Therefore we do not recommend a static approach to business planning. When the preconditions for your plan change, you should make adjustments. If your ideas or business models are no longer viable, you need to change them. Objectives should be constantly improved, and the tasks implemented only if they still make sense after these changes. One principle of game theory (Brandenburger, 1996) says that every action you make will trigger a reaction by competitors, users or stakeholders. So by definition if you are conducting a very active innovation project you must frequently reassess and reconsider your assumptions and decisions. The more you experiment, measure and learn, the more relevant your continuously adapted plan will be.
An alternative method
The purpose of our book “Lean Business Planning” is to offer a better alternative to a conventional business plan. We suggest a holistic setup tying the business idea and business model to objectives, tasks, and a forecast predicting the financial consequences of it all. Most importantly, this new type of plan is not static. It can and should be changed continuously. More about the method will follow, for those who are interested.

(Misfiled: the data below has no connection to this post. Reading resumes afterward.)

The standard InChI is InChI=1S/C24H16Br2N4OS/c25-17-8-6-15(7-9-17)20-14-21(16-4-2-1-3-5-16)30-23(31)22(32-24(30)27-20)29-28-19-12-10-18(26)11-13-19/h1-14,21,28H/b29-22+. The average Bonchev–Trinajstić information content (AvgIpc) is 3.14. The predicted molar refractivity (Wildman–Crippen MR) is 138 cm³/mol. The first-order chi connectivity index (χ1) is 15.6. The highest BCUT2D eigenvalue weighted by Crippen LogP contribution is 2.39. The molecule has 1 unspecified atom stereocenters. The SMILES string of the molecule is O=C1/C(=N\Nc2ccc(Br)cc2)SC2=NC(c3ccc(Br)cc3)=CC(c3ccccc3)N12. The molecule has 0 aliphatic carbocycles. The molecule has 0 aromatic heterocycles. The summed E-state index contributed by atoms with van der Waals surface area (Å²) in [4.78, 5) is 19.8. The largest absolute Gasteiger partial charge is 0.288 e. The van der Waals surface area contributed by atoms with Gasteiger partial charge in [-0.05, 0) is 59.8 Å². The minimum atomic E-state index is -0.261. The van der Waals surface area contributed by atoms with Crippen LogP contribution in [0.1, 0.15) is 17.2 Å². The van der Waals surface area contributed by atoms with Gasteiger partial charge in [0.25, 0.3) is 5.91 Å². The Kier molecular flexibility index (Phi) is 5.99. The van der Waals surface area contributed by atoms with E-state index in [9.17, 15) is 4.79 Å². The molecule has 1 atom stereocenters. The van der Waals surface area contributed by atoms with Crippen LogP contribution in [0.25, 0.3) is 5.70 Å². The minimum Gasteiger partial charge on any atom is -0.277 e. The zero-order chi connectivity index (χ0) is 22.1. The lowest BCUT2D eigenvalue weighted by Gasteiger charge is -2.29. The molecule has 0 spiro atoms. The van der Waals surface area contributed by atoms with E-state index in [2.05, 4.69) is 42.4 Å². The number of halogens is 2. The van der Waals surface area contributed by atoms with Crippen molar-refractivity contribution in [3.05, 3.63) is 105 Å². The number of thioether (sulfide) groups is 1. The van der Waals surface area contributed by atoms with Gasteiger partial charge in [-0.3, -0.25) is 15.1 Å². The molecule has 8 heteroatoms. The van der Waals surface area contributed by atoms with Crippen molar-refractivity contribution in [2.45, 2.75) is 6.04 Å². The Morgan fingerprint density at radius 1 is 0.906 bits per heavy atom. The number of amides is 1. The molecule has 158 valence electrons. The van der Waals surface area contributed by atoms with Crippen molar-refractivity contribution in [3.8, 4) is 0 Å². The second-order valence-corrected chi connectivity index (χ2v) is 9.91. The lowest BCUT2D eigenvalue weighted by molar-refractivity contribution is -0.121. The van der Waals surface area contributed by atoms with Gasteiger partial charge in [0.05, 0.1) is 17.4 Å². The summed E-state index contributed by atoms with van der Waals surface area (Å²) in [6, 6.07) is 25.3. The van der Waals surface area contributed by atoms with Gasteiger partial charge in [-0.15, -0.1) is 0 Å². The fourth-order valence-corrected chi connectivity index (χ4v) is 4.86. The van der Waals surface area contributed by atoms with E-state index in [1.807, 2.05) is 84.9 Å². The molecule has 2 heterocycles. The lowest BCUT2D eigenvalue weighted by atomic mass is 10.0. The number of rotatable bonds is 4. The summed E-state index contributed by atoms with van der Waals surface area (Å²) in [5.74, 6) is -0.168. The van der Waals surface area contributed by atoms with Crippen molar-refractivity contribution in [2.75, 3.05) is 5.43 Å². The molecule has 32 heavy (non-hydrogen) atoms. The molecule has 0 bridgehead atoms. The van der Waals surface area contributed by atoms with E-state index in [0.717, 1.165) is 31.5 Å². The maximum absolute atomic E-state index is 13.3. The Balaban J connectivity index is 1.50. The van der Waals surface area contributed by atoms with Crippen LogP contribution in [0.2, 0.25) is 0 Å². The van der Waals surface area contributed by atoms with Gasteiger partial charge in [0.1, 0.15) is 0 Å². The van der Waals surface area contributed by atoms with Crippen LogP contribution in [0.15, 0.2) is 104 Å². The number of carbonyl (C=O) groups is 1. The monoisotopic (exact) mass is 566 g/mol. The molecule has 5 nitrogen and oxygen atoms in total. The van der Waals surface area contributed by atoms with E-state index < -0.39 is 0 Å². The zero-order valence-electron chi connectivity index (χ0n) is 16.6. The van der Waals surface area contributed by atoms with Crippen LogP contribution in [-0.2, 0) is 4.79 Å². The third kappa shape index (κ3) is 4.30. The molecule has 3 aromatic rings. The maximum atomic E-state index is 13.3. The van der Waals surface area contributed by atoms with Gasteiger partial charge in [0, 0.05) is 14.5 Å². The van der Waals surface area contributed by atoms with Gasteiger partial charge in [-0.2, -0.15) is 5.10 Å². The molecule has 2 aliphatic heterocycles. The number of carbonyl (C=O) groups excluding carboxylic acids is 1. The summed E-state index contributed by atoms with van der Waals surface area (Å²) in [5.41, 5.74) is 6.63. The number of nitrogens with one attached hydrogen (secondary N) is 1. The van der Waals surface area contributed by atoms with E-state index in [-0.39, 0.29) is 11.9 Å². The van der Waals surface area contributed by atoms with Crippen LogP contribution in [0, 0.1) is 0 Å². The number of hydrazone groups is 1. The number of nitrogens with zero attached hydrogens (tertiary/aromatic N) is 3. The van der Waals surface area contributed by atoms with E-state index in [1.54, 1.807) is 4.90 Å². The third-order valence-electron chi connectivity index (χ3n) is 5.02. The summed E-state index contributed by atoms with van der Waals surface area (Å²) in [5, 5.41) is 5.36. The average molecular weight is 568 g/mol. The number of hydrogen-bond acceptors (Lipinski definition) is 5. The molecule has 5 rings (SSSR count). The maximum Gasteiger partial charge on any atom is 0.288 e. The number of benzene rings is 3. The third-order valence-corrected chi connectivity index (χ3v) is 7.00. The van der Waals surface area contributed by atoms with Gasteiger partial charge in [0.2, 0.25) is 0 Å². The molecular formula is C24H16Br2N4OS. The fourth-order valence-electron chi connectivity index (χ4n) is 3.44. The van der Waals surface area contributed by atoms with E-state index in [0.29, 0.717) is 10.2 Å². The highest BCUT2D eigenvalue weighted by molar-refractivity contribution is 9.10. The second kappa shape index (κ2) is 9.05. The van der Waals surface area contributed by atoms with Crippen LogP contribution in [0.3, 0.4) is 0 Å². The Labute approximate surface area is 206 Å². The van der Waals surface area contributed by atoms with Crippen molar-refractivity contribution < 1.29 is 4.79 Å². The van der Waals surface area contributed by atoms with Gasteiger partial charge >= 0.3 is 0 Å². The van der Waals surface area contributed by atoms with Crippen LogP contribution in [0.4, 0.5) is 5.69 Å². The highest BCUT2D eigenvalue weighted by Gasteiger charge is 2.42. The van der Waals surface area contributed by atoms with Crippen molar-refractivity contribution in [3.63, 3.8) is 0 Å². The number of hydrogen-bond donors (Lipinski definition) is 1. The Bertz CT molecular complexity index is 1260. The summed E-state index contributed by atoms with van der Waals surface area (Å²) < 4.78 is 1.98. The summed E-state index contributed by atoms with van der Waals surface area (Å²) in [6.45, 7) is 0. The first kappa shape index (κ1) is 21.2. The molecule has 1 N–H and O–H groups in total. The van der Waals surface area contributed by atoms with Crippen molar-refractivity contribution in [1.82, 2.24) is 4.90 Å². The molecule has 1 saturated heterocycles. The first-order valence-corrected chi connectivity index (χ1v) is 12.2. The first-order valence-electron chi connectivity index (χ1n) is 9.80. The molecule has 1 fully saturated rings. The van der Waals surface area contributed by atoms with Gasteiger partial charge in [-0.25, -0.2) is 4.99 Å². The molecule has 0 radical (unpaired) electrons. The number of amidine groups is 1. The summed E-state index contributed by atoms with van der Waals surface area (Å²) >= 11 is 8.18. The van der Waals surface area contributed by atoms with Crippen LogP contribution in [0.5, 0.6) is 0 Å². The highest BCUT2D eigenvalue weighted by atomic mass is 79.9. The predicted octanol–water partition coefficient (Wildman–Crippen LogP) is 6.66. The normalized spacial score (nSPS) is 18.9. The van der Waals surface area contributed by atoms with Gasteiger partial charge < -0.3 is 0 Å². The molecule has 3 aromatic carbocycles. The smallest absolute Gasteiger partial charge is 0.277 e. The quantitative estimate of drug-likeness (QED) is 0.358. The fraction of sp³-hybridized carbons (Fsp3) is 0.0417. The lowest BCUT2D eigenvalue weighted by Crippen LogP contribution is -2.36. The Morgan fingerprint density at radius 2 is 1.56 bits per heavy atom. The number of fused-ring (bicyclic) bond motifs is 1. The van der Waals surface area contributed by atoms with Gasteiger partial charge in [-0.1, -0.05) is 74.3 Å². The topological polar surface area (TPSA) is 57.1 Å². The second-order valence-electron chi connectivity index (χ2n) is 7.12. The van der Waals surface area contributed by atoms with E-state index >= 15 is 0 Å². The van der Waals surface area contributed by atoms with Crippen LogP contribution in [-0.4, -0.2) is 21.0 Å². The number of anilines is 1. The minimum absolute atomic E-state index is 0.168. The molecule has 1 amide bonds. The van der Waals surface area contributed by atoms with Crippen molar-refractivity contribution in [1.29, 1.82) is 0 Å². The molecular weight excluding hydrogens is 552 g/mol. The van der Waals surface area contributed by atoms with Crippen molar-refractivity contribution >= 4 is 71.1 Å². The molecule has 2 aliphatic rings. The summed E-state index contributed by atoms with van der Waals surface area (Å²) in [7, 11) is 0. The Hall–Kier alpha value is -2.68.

We hope that this blog post may inspire you, and perhaps start a discussion. If some of the entrepreneurship terminology used is new to you, you will find it explained more extensively in the Introduction chapter of The Lean Business Planning book. Please download a free preview PDF of the book.